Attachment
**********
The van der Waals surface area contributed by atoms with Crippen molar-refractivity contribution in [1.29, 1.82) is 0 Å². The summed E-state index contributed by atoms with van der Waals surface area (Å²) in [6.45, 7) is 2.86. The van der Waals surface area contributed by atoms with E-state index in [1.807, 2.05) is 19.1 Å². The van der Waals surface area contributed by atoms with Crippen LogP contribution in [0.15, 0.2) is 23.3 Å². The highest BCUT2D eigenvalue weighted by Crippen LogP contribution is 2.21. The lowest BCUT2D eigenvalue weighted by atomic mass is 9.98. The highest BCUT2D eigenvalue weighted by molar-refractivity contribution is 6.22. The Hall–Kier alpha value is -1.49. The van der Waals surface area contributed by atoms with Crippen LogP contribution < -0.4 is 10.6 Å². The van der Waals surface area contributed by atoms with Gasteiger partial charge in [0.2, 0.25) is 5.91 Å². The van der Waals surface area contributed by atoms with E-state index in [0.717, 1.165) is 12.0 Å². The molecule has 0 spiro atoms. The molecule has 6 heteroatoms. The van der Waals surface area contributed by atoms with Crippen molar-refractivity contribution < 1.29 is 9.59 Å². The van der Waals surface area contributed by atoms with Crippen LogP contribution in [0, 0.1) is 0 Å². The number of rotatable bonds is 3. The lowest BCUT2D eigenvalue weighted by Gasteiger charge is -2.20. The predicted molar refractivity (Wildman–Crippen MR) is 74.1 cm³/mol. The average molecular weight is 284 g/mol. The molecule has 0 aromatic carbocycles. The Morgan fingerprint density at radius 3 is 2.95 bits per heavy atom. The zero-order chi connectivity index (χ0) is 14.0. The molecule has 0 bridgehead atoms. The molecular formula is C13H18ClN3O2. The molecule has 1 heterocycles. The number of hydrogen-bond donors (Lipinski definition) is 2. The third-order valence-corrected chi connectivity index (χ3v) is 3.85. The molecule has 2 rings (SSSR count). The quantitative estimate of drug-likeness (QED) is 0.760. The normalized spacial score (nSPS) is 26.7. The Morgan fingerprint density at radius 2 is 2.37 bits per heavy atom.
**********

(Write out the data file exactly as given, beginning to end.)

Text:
The van der Waals surface area contributed by atoms with Crippen molar-refractivity contribution in [1.29, 1.82) is 0 Å². The summed E-state index contributed by atoms with van der Waals surface area (Å²) in [6.45, 7) is 2.86. The van der Waals surface area contributed by atoms with E-state index in [1.807, 2.05) is 19.1 Å². The van der Waals surface area contributed by atoms with Crippen LogP contribution in [0.15, 0.2) is 23.3 Å². The highest BCUT2D eigenvalue weighted by Crippen LogP contribution is 2.21. The lowest BCUT2D eigenvalue weighted by atomic mass is 9.98. The highest BCUT2D eigenvalue weighted by molar-refractivity contribution is 6.22. The Hall–Kier alpha value is -1.49. The van der Waals surface area contributed by atoms with Crippen LogP contribution < -0.4 is 10.6 Å². The van der Waals surface area contributed by atoms with Gasteiger partial charge in [0.2, 0.25) is 5.91 Å². The van der Waals surface area contributed by atoms with E-state index in [0.717, 1.165) is 12.0 Å². The molecule has 0 spiro atoms. The molecule has 6 heteroatoms. The van der Waals surface area contributed by atoms with Crippen molar-refractivity contribution < 1.29 is 9.59 Å². The van der Waals surface area contributed by atoms with Crippen LogP contribution in [0, 0.1) is 0 Å². The number of rotatable bonds is 3. The lowest BCUT2D eigenvalue weighted by Gasteiger charge is -2.20. The predicted molar refractivity (Wildman–Crippen MR) is 74.1 cm³/mol. The average molecular weight is 284 g/mol. The molecule has 0 aromatic carbocycles. The Morgan fingerprint density at radius 3 is 2.95 bits per heavy atom. The zero-order chi connectivity index (χ0) is 14.0. The molecule has 0 bridgehead atoms. The molecular formula is C13H18ClN3O2. The molecule has 1 heterocycles. The number of hydrogen-bond donors (Lipinski definition) is 2. The third-order valence-corrected chi connectivity index (χ3v) is 3.85. The molecule has 2 rings (SSSR count). The quantitative estimate of drug-likeness (QED) is 0.760. The normalized spacial score (nSPS) is 26.7. The Morgan fingerprint density at radius 2 is 2.37 bits per heavy atom.